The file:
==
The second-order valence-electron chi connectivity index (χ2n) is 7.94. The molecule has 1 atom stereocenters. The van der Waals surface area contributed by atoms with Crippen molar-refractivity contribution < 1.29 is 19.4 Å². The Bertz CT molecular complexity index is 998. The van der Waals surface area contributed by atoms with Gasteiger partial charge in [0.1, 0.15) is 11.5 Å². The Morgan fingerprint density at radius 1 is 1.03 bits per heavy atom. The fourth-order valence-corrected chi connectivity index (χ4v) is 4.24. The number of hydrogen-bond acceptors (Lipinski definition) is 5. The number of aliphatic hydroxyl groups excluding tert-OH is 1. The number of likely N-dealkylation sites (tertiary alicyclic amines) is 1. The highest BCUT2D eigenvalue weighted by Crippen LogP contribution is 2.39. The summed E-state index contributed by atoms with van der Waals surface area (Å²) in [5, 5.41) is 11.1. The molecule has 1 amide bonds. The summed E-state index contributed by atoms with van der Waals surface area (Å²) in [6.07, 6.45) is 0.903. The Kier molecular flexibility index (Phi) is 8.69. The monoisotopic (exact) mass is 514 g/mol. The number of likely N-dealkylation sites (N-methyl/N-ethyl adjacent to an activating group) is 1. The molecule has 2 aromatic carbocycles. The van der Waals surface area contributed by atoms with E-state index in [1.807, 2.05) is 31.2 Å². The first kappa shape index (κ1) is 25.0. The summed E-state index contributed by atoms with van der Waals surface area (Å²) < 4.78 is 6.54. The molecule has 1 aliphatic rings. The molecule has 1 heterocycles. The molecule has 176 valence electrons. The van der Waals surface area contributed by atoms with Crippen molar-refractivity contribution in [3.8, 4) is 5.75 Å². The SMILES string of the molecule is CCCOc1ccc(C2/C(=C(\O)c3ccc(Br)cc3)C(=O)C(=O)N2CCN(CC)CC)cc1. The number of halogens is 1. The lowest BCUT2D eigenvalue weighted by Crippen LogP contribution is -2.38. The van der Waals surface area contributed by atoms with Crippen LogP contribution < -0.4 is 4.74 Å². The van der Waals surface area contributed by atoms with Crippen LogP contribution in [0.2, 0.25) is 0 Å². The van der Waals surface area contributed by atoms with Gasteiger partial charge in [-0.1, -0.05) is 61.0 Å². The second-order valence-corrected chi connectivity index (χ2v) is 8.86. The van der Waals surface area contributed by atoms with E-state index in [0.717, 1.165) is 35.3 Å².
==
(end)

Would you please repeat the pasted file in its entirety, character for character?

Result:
The second-order valence-electron chi connectivity index (χ2n) is 7.94. The molecule has 1 atom stereocenters. The van der Waals surface area contributed by atoms with Crippen molar-refractivity contribution < 1.29 is 19.4 Å². The Bertz CT molecular complexity index is 998. The van der Waals surface area contributed by atoms with Gasteiger partial charge in [0.1, 0.15) is 11.5 Å². The Morgan fingerprint density at radius 1 is 1.03 bits per heavy atom. The fourth-order valence-corrected chi connectivity index (χ4v) is 4.24. The number of hydrogen-bond acceptors (Lipinski definition) is 5. The number of aliphatic hydroxyl groups excluding tert-OH is 1. The number of likely N-dealkylation sites (tertiary alicyclic amines) is 1. The highest BCUT2D eigenvalue weighted by Crippen LogP contribution is 2.39. The summed E-state index contributed by atoms with van der Waals surface area (Å²) in [5, 5.41) is 11.1. The molecule has 1 amide bonds. The summed E-state index contributed by atoms with van der Waals surface area (Å²) in [6.07, 6.45) is 0.903. The Kier molecular flexibility index (Phi) is 8.69. The monoisotopic (exact) mass is 514 g/mol. The number of likely N-dealkylation sites (N-methyl/N-ethyl adjacent to an activating group) is 1. The molecule has 2 aromatic carbocycles. The van der Waals surface area contributed by atoms with E-state index in [1.807, 2.05) is 31.2 Å². The first kappa shape index (κ1) is 25.0. The summed E-state index contributed by atoms with van der Waals surface area (Å²) < 4.78 is 6.54. The molecule has 1 aliphatic rings. The molecule has 1 heterocycles. The molecule has 176 valence electrons. The van der Waals surface area contributed by atoms with Crippen molar-refractivity contribution in [3.8, 4) is 5.75 Å². The SMILES string of the molecule is CCCOc1ccc(C2/C(=C(\O)c3ccc(Br)cc3)C(=O)C(=O)N2CCN(CC)CC)cc1. The number of halogens is 1. The lowest BCUT2D eigenvalue weighted by Crippen LogP contribution is -2.38. The van der Waals surface area contributed by atoms with Crippen LogP contribution < -0.4 is 4.74 Å². The van der Waals surface area contributed by atoms with Crippen LogP contribution in [0.2, 0.25) is 0 Å². The van der Waals surface area contributed by atoms with Gasteiger partial charge in [-0.1, -0.05) is 61.0 Å². The second-order valence-corrected chi connectivity index (χ2v) is 8.86. The van der Waals surface area contributed by atoms with E-state index in [0.717, 1.165) is 35.3 Å².